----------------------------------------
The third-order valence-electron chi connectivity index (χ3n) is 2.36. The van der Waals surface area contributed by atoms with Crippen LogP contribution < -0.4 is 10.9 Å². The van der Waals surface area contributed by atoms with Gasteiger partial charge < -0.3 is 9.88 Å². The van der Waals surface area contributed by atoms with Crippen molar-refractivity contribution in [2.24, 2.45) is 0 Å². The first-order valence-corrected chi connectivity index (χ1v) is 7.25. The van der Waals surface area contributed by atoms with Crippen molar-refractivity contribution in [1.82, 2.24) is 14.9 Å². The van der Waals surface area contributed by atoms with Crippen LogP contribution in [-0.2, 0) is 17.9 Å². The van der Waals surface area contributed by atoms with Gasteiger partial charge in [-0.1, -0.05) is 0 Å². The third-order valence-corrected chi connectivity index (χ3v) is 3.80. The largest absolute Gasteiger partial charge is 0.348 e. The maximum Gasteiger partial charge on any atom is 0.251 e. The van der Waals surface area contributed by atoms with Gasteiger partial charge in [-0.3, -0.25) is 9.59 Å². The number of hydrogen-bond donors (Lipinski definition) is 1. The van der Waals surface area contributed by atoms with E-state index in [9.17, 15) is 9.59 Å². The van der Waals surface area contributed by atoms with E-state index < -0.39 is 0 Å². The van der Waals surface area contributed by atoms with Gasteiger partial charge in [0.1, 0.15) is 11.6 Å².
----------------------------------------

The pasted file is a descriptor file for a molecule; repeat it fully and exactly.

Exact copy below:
The third-order valence-electron chi connectivity index (χ3n) is 2.36. The van der Waals surface area contributed by atoms with Crippen LogP contribution < -0.4 is 10.9 Å². The van der Waals surface area contributed by atoms with Gasteiger partial charge < -0.3 is 9.88 Å². The van der Waals surface area contributed by atoms with Crippen molar-refractivity contribution in [2.24, 2.45) is 0 Å². The first-order valence-corrected chi connectivity index (χ1v) is 7.25. The van der Waals surface area contributed by atoms with Crippen molar-refractivity contribution in [1.82, 2.24) is 14.9 Å². The van der Waals surface area contributed by atoms with Crippen LogP contribution in [-0.2, 0) is 17.9 Å². The van der Waals surface area contributed by atoms with Gasteiger partial charge in [-0.1, -0.05) is 0 Å². The third-order valence-corrected chi connectivity index (χ3v) is 3.80. The largest absolute Gasteiger partial charge is 0.348 e. The maximum Gasteiger partial charge on any atom is 0.251 e. The van der Waals surface area contributed by atoms with Gasteiger partial charge in [-0.3, -0.25) is 9.59 Å². The number of hydrogen-bond donors (Lipinski definition) is 1. The van der Waals surface area contributed by atoms with E-state index in [9.17, 15) is 9.59 Å². The van der Waals surface area contributed by atoms with E-state index < -0.39 is 0 Å². The van der Waals surface area contributed by atoms with Gasteiger partial charge in [0.1, 0.15) is 11.6 Å².